If all the tutting, clucking, and yakking about the iPhone has made you reach for your lover's purple pills, here's a remedy for your malaise: Most people who have an iPhone are very happy with the service they get from AT&T.
No, this is not my conclusion. Though my sense is that the iPhone is largely a wonderful thing (even though I don't use one) and that AT&T's service (which I do use) is, well, not all that different from that of other providers.
The Yankee Group, people who ask people about people and things for a living, decided to find out just what iPhone users really feel about their phone service. And what they discovered was a remarkable level of comfort with AT&T.
CNN reported that The Yankee Group's questioning elicited positive responses from 73 percent of iPhone users. As a whole, 69 percent of smartphone users say they're happy with their service provider. So this might suggest that AT&T is performing above the average as far as iPhone users are concerned.
However, Yankee Group analyst Carl Howe offered CNN a sobering explanation of why the often-criticized AT&T might be getting a relatively glowing review from those in the outside world: "Consumers transfer the high gloss of their Apple iPhone experience to AT&T. The iPhone creates a halo effect that rubs off."
This seems entirely at one with the idea of human beings being prepared to put up with certain rational deficiencies when they are being emotionally satisfied. It is a phenomenon true of so many human relationships, in which an emotional uplift entirely circumvents say, a nose that is too big or a walk that is too ducklike.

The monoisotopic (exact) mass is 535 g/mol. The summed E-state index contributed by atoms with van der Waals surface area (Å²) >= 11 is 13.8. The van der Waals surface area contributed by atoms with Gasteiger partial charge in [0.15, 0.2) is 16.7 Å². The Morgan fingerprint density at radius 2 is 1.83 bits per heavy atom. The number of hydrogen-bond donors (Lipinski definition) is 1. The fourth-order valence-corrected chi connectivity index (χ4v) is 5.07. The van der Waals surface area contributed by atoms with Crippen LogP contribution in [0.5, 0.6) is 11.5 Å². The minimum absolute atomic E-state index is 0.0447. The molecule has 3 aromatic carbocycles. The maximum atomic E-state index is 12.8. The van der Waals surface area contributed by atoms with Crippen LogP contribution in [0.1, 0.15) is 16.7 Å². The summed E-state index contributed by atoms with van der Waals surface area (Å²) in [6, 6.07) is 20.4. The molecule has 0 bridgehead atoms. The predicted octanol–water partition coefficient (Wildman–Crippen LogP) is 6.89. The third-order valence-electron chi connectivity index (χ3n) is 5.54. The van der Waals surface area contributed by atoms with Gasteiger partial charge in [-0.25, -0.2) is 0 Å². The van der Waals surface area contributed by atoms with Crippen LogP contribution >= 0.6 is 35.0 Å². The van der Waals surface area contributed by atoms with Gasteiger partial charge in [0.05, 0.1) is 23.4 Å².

AT&T, for its part, believes it really isn't all that ugly. Company spokesman Mark Siegel told CNN: "There's a gap between what people hear about us and what their experience is with us. We think that gap is beginning to close. It doesn't mean we're perfect; we still have work to do. But that's no surprise to us, because we have a great network."
None of us is perfect. And we don't expect perfection from anyone or anything in life. We merely hope for it. However, when something that is far above average grips us by our feelingful parts, we are more than a little grateful.
Correction 2:42 p.m. PDT July 26: An earlier version of this post quoted CNN saying that while 77 percent of iPhone users would by another iPhone, only 20 percent of Android users would buy another Android. CNN has since published a correction, saying that in fact all smartphone users said they would buy an Android phone. There were no separate statistics for Android users.